The Westjet crew are always a little more laid back than on Air Canada. My favourite line from the flight attendant leading us throught he pre-flight emergency procedures was “If you would give us your undivided attention for the following safety demonstration… we’d be shocked.” Nice one. The flight was uneventful and we landed on time in Vancouver. I was met at the airport by Andrew, a friendly festival volunteer, and we jumped in his car for the drive to Granville Island. They really treat you royally at VIWF. I checked into the beautiful Granville Island Hotel, the headquarters for the festival, signed in at the authors’ registration table, picked up my author’s kit, and set out in search of food. I was starving after the long flight. I grabbed a bite at a local restaurant and mapped out my thoughts for my two panels the next day. Despite the time change, I decided to go to one of the evening sessions. Authors can attend any session for free, space permitting. So I sat in on a session called “Old Friends” with msytery/thriller writers Linwood Barclay, Gail Bowen, and scotsman Quintin Jardine. It was all about the challenges and glories of writing recurring characters, book after book. Hence “Old Friends.” I thoroughly enjoyed the session. Listening to Quintin Jardine’s thick Scottish brogue made me realize what a terrible, pseudo-Scottish accent I give to Angus when I’m recording the podcast or doing a reading. Oh well. I’ll keep working on it. Still on Toronto time, I was exhausted by the end of it and even skipped the authors’ hospitality suite in the hotel to head directy to bed.

Thursday morning, after breakfast, I attended a session called “Raw Material” with four very well known writers: Jack Hodgins a brilliant Canadian novelist I’ve enjoyed for years; Charlotte Gray, the award-winning non-fiction writer who penned Reluctant Genius, the wonderful bio of Alexander Graham Bell; Terence Young, a very talented short story writer; and Don McKay, a celebrated Newfoundland poet. I was already familiar with Hodgins and Gray, but I was really happy to be introduced to views and works of Terence Young and Don McKay. They discussed how they found and used the “raw material” that they eventually shaped into their award-winning works. It was very interesting.

Then it was time for the first of my two panels/readings: “Day Job.”

The point of the session was to explore how our day jobs influenced our writing, for better or worse. A good crowd showed up and the moderator, Ian Weir, author of the great novel, Daniel O’Thunder, did an admirable job drawing us out and keeping the discussion lively. We all read a selection from our novels before Ian led us into conversation and then opened the floor for questions.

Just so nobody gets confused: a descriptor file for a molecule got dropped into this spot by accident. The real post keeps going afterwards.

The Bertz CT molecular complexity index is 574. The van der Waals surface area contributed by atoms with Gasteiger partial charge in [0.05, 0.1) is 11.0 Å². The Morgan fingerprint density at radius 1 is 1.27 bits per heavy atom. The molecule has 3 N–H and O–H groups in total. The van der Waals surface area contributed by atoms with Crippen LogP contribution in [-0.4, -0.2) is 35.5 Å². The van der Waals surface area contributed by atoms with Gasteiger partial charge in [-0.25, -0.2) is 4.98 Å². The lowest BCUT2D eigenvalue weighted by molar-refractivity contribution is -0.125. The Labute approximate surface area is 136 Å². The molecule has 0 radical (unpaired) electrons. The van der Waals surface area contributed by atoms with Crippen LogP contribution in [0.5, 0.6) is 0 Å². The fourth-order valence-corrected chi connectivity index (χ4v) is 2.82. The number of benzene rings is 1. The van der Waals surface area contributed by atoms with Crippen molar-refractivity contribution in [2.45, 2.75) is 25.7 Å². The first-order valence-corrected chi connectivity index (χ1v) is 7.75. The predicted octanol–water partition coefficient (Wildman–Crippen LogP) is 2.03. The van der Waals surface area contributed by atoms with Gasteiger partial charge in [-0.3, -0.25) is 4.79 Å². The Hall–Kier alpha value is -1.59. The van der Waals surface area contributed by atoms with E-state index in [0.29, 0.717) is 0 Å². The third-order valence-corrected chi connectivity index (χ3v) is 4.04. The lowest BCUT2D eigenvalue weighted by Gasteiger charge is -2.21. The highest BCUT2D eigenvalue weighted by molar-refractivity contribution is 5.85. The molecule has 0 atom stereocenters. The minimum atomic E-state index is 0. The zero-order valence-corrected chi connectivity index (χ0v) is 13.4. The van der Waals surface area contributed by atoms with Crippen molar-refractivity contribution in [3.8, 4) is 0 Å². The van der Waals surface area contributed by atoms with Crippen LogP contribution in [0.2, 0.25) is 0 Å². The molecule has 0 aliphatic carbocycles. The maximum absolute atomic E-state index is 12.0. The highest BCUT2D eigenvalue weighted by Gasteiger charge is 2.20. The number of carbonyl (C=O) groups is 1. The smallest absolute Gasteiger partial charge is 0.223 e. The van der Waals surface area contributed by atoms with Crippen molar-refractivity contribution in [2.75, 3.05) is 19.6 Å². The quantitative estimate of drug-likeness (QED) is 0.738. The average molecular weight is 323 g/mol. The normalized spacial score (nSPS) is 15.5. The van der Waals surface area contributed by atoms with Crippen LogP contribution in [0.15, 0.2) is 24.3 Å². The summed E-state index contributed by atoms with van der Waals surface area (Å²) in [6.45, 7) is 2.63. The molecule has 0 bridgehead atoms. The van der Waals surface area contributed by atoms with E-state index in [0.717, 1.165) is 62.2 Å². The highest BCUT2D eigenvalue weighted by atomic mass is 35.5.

Later on in the evening, it was time for my second appearance for a session called “Funny Guys.”

Ken Finkelman was supposed to join us but in the end was unable to make it out to Vancouver. It was nice to renew contact with Drew Hayden Taylor, with whom I’ve read on several occasions in the past couple of years. I blurbed his novel, Motorcycles and Sweetgrass, which was just shortlisted for the Governor General’s Award. A very funny guy, Charlie Demers, a local stand up comic and author, hosted and moderated the discussion. He did a wonderful job and had clearly done his homework by reading all of our books. Anosh Irani was concerned beforehand that his novel isn’t really that funny, and was never intended to be. But in fact, both he and his novel were hilarious. As usual, we all read first before diving into a discussion about humour writing. Afterwards, we answered audience questions, signed books, and generally chatted up the crowd.

Later on that night, I attended the musical tribute to Paul Quarrington featuring his band, Porkbelly Futures, and Dave Bidini. The music was fantastic, but it was also sad without Paul there to enjoy it too.

I had such an amazing time at the festival. There’s something about being immersed in the world of writers and readers that made the few days I was there, memorable and fun. I also got to meet and speak with a number of big name writers including Steven Galloway, Camilla Gibbb, Kathleen Winter, Dave Bidini, and Charles Foran. For the most part, I remained calm when meeting these literary superstars. I even got to have lunch with the 2009 Leacock Medal winner, my friend Mark Lerien-Young and his other half, Rayne.

While it’s nice to be back home, it sure was great participating in the Vancouver International Writers Festival.